MSU Welcomes State's First Holocaust Studies Chair
Amy Simon is the newly installed Farber Family Chair in MSU's Jewish Studies Program.September 14, 2016
When William and Audrey Farber of Bloomfield Hills made a $1.5 million gift to create the William and Audrey Farber Family Chair in Holocaust Studies and European Jewish History within the Jewish Studies Program, they knew Michigan State University would find a top-notch teacher and researcher to fill it.
Professor Amy Simon, who officially begins her duties as the inaugural Farber Family Chair this August, is every bit the kind of dynamic scholar MSU would hope to attract with an endowed chair position. And the feeling is mutual. “It was as if someone at MSU knew who I was and wrote the job description just for me,” she says.
Simon has devoted her career to the study of first-person accounts of Holocaust victims, and the way those accounts—diaries, letters, memoirs and postwar testimonials—depict Holocaust perpetrators and the interactions between the two.
Most recently, she worked as a researcher at the United States Holocaust Memorial Museum (USHMM) in Washington, D.C., and she has taught in the history and Judaic studies departments at the University of Maryland, Baltimore County.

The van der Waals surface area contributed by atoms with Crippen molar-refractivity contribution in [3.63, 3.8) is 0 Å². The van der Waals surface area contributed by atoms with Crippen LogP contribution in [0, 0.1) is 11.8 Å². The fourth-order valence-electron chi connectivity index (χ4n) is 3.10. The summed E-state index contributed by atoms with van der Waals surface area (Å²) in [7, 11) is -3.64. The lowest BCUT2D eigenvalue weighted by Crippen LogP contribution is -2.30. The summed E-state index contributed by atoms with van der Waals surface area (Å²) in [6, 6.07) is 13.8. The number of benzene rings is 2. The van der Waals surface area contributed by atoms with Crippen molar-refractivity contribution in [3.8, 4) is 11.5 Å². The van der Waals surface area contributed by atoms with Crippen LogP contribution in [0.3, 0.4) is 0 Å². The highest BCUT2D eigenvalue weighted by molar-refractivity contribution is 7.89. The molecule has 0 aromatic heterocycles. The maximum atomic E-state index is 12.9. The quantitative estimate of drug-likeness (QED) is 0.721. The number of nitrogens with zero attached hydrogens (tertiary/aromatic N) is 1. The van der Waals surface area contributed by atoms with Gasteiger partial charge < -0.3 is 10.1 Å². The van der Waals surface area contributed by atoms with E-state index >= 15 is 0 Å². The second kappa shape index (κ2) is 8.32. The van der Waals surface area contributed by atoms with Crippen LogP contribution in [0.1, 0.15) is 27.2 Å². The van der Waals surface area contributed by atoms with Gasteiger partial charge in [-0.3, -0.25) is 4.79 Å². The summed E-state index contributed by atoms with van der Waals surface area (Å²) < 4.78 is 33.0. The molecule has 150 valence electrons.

As the Farber Family Chair, she will have all of the resources she needs—including the ability to travel, attend conferences and hire a research assistant—to continue that research, but the part she is most excited about is that she will also have the opportunity to teach undergraduates.
“I’ve got some big shoes to fill,” she says, referring to those of Ken Waltzer, the well-known professor, Holocaust researcher, and director of the Jewish Studies Program, who retired in 2015. “I’d love to be that same kind of professor, whose class is one that students talk about—‘Have you taken Amy Simon’s Holocaust Studies class? You must.’”
Simon’s opportunities to impart knowledge won’t be limited to the classroom. Her new title—which makes her one of just a handful of Holocaust studies chairs in the country—already has given her a certain amount of increased visibility elsewhere in the academic community.
A former Leon Milman Fellow at USHMM and a former Kagan Claims Conference Fellow, Simon also has published articles on Holocaust literature and Holocaust perpetrators and regularly participates in international workshops and conferences through the USHMM, Yad Vashem, the Association for Jewish Studies and the Holocaust Educational Foundation.
Is there anything else MSU’s new Holocaust studies chair could possibly squeeze into her already-packed schedule? Of course. She’s been working on compiling her research into a book, and she hopes to publish soon.